‘Hansel & Gretel: Witch Hunters’ journeys into the contrived

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Once upon a time, the name Jeremy Renner was reserved for only the highest caliber of Hollywood popcorn blockbusters. After the colossal critical acclaim and mainstream acceptance he earned from “The Hurt Locker,” Renner was given an express ticket to the top tier of big budget franchises with the likes of “Mission Impossible: Ghost Protocol,” “The Avengers” and “The Bourne Legacy.” Since the release of “Hansel and Gretel: Witch Hunters” was delayed for almost an entire year to capitalize on Renner’s rising popularity, perhaps it should have been expected that the film would be a sharp step backwards.

The story is an R-rated takeoff from the classic “Hansel and Gretel” tale, which is played out with an impressive set design and demonic creature effects in the film’s two-minute opener. We then catch up with the Grimm Brothers’ famed orphaned children several years later, now serving as supernatural mercenaries-for-hire bringing hope, firepower and sardonic eye-rolls to a world torn apart by witches.

Gemma Arterton (“Quantum of Solace,” “Clash of the Titans”) delivers a rather stoic performance as Gretel, playing the eye-candy who is at constant odds with the male dominated world around her, which is best personified by Peter Stormare’s slime ball sheriff. In contrast, Renner does the best he can with dialogue plagued by cliches, playing most things off with humor.  But even his likeable bravado struggles to find a foothold in the movie’s awkward tone, which can’t seem to decide whether or not it wants to be taken seriously. Certain elements, such as the frighteningly dark representations of the witch monsters, add chilling realism to the fantasy world. Other modern twists, including Renner’s Hansel needing regular doses of insulin from a wooden syringe to help combat the “sugar sickness” he acquired while being fed sweets from his carnivorous captor when he was a boy, border on the ridiculous.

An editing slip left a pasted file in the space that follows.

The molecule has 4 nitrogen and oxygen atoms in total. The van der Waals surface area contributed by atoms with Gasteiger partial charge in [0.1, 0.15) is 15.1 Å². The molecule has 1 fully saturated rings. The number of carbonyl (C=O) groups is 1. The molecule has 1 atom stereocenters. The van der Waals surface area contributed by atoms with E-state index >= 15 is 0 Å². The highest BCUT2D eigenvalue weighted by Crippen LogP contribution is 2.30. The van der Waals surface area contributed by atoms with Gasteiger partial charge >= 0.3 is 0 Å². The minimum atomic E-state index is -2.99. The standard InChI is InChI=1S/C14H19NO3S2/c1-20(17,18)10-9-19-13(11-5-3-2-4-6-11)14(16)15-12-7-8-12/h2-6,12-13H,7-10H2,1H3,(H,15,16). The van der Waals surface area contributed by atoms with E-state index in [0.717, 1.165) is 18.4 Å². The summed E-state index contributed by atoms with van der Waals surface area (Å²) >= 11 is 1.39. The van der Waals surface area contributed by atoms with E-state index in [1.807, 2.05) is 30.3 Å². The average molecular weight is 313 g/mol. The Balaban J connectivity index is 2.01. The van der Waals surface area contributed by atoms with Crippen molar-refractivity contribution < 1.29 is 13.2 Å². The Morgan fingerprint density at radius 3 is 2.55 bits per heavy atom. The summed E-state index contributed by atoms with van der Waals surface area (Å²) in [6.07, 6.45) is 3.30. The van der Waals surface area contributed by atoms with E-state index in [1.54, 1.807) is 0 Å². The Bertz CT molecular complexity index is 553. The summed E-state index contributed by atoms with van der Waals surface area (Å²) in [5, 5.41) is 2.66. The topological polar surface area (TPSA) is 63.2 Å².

All of the cast members have a hard time obtaining sympathy and selling the Middle-Ages time period when reciting lines from a script littered with modern curse words and inflections (Gretel, when seeing the house made of candy for a second time in her adult life, says “you’ve got to be fucking kidding me”). But director Tommy Wirkola seems to care little for believability as he employs all of the leftover fake blood from his previous schlock horror movie “Dead Snow,” whose drama is largely centered on escaping zombie-Nazis. His vivid eye and creative production design do the most for the film’s visuals, but little for the actual content.

Overall the film is largely underdeveloped, feeling less like an edgy, imaginative update of a classic story and more like “Hocus Pocus” with a half-baked Tim Burton twist.  Characters are half-heartedly hexed, burned and smashed to death before we even get to know them or their purpose as the grim plot rushes to its predictable conclusion. Plot twists feel tepid and expected while Gretel and Hansel are supposedly haunted by the memories of their parents (who are barely given thirty seconds of screen time). Emotions come off as forced and the heroes seem jaded and even resigned to being part of such a far-fetched plot.

It was a wise move on the part of Paramount Pictures to postpone “Hansel and Gretel’s” release date to better cash in on Renner’s celebrity because without a bankable cast, the only “happily ever after” for this film would be “straight to DVD.” Despite the story setting itself up for a second installment, the chances of a sequel appear low. It seems the filmmakers are still trying to find the breadcrumb trail back to a successful blockbuster franchise with this one.

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